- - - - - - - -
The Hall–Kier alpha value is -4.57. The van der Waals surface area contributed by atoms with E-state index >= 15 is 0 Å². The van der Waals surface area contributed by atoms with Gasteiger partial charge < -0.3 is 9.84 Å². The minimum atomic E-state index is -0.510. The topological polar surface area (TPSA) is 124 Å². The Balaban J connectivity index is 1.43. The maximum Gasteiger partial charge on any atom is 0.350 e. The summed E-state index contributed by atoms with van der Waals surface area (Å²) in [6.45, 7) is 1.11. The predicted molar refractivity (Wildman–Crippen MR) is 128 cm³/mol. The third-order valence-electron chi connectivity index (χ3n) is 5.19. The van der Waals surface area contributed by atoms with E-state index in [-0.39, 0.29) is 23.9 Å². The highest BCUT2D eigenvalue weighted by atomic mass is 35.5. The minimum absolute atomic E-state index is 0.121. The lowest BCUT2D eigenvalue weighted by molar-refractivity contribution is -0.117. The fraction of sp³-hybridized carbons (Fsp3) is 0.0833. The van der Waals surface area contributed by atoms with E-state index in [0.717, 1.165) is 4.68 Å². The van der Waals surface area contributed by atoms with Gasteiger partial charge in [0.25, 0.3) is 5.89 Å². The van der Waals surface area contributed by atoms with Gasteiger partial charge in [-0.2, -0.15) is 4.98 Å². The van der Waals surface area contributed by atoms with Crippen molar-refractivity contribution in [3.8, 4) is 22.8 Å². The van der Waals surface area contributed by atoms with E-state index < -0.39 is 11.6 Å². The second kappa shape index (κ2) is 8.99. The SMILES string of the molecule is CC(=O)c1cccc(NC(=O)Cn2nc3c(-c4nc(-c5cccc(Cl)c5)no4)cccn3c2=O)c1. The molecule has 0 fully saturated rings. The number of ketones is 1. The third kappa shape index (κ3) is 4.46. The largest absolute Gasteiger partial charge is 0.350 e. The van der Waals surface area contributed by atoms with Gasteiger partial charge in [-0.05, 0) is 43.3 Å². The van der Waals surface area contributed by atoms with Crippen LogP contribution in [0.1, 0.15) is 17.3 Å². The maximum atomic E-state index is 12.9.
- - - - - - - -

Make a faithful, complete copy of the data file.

The Hall–Kier alpha value is -4.57. The van der Waals surface area contributed by atoms with E-state index >= 15 is 0 Å². The van der Waals surface area contributed by atoms with Gasteiger partial charge < -0.3 is 9.84 Å². The minimum atomic E-state index is -0.510. The topological polar surface area (TPSA) is 124 Å². The Balaban J connectivity index is 1.43. The maximum Gasteiger partial charge on any atom is 0.350 e. The summed E-state index contributed by atoms with van der Waals surface area (Å²) in [6.45, 7) is 1.11. The predicted molar refractivity (Wildman–Crippen MR) is 128 cm³/mol. The third-order valence-electron chi connectivity index (χ3n) is 5.19. The van der Waals surface area contributed by atoms with E-state index in [-0.39, 0.29) is 23.9 Å². The highest BCUT2D eigenvalue weighted by atomic mass is 35.5. The minimum absolute atomic E-state index is 0.121. The lowest BCUT2D eigenvalue weighted by molar-refractivity contribution is -0.117. The fraction of sp³-hybridized carbons (Fsp3) is 0.0833. The van der Waals surface area contributed by atoms with E-state index in [0.717, 1.165) is 4.68 Å². The van der Waals surface area contributed by atoms with Gasteiger partial charge in [0.25, 0.3) is 5.89 Å². The van der Waals surface area contributed by atoms with Gasteiger partial charge in [-0.2, -0.15) is 4.98 Å². The van der Waals surface area contributed by atoms with Crippen molar-refractivity contribution in [3.8, 4) is 22.8 Å². The van der Waals surface area contributed by atoms with E-state index < -0.39 is 11.6 Å². The second kappa shape index (κ2) is 8.99. The SMILES string of the molecule is CC(=O)c1cccc(NC(=O)Cn2nc3c(-c4nc(-c5cccc(Cl)c5)no4)cccn3c2=O)c1. The molecule has 0 fully saturated rings. The number of ketones is 1. The third kappa shape index (κ3) is 4.46. The largest absolute Gasteiger partial charge is 0.350 e. The van der Waals surface area contributed by atoms with Gasteiger partial charge in [-0.05, 0) is 43.3 Å². The van der Waals surface area contributed by atoms with Crippen LogP contribution in [0.1, 0.15) is 17.3 Å². The maximum atomic E-state index is 12.9.